Last week, our client Metro Vancouver closed a deal with Lonsdale Energy Corporation (LEC) to sell low-carbon heat to LEC. LEC is a district heating system in the City of North Vancouver which provides heat service to buildings in the Lower and Central Lonsdale areas. The heat source for this project will be the effluent (treated sewage) from Metro Vancouver’s new North Shore Wastewater Treatment Plant, which is currently under construction in the District of North Vancouver and will replace the existing Lions Gate plant located next to the Lions Gate Bridge. LEC currently uses natural gas to produce nearly all of its energy; this project will reduce LEC’s natural gas consumption significantly, reducing GHG emissions by an average of over 7,000 tonnes per year.
At the new treatment plant, a set of heat pumps will draw on the large amount of low-temperature thermal energy in the effluent (which averages ~15 C over the course of the year) to produce higher-temperature hot water for use by LEC. The project will include a 1 km long interconnection from the new treatment plant to LEC’s network. There is additional thermal energy in the effluent stream that could be tapped into for further phases.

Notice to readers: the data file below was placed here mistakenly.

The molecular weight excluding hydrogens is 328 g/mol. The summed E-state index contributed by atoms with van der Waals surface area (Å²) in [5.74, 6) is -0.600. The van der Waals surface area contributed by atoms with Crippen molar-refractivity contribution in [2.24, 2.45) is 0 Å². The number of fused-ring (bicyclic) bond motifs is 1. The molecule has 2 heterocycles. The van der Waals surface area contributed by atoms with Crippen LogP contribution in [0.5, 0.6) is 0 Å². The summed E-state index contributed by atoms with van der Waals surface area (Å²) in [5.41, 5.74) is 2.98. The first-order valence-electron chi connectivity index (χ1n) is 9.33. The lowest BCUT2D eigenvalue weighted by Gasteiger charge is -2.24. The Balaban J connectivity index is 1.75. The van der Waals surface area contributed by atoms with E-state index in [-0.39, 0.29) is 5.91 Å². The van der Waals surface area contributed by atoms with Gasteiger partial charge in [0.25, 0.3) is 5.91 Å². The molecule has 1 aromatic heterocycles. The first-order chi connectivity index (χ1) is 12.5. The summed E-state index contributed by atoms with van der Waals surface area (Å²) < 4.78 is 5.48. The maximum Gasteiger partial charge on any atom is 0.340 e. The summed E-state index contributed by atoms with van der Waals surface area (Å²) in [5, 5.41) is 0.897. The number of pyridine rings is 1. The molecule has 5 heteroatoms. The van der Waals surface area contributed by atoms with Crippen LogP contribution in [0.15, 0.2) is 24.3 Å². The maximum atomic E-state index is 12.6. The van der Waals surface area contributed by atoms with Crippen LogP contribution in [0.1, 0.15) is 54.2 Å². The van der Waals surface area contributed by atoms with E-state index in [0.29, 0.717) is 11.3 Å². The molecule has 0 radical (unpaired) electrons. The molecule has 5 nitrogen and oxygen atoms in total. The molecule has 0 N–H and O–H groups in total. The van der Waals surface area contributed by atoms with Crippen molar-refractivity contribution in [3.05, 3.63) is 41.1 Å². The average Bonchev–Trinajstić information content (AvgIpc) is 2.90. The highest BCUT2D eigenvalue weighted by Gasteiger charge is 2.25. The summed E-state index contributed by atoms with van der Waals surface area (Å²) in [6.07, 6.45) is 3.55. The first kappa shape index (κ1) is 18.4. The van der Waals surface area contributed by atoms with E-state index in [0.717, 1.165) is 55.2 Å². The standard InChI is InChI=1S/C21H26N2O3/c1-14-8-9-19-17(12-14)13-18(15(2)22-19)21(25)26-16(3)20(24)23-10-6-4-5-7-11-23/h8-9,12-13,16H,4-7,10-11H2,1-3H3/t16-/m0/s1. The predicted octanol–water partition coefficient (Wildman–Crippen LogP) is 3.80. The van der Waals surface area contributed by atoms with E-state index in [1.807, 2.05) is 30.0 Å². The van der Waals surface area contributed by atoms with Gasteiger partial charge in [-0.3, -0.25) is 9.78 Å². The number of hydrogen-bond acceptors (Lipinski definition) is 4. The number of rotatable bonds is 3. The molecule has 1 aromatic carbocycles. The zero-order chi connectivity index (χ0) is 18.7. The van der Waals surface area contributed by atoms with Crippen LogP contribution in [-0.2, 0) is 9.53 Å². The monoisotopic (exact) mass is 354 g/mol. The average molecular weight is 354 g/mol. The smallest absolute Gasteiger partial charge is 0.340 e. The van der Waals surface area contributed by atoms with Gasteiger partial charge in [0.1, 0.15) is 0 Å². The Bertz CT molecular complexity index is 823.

Reshape has been involved as an advisor to Metro Vancouver on pricing and other contract terms. While the arrangement is government-to-government, it does have commercial contract terms and is in many ways similar to an Energy Purchase Agreement with an independent power producer. This arrangement is very common in the electricity world, but much less so for district heating systems. Effluent heat recovery is also pretty rare, and we certainly haven’t found another example of this kind of “independent heat producer” arrangement for effluent heat recovery.
Metro Vancouver is paying the majority of the capital cost for this project, and will retain the majority of the GHG reductions to reduce its corporate emissions. The project is projected to come on-line in 2021.
Congrats to the entire team on this project including LEC’s management, Metro Vancouver (particularly Lillian Zaremba), and Sean Casey at FVB.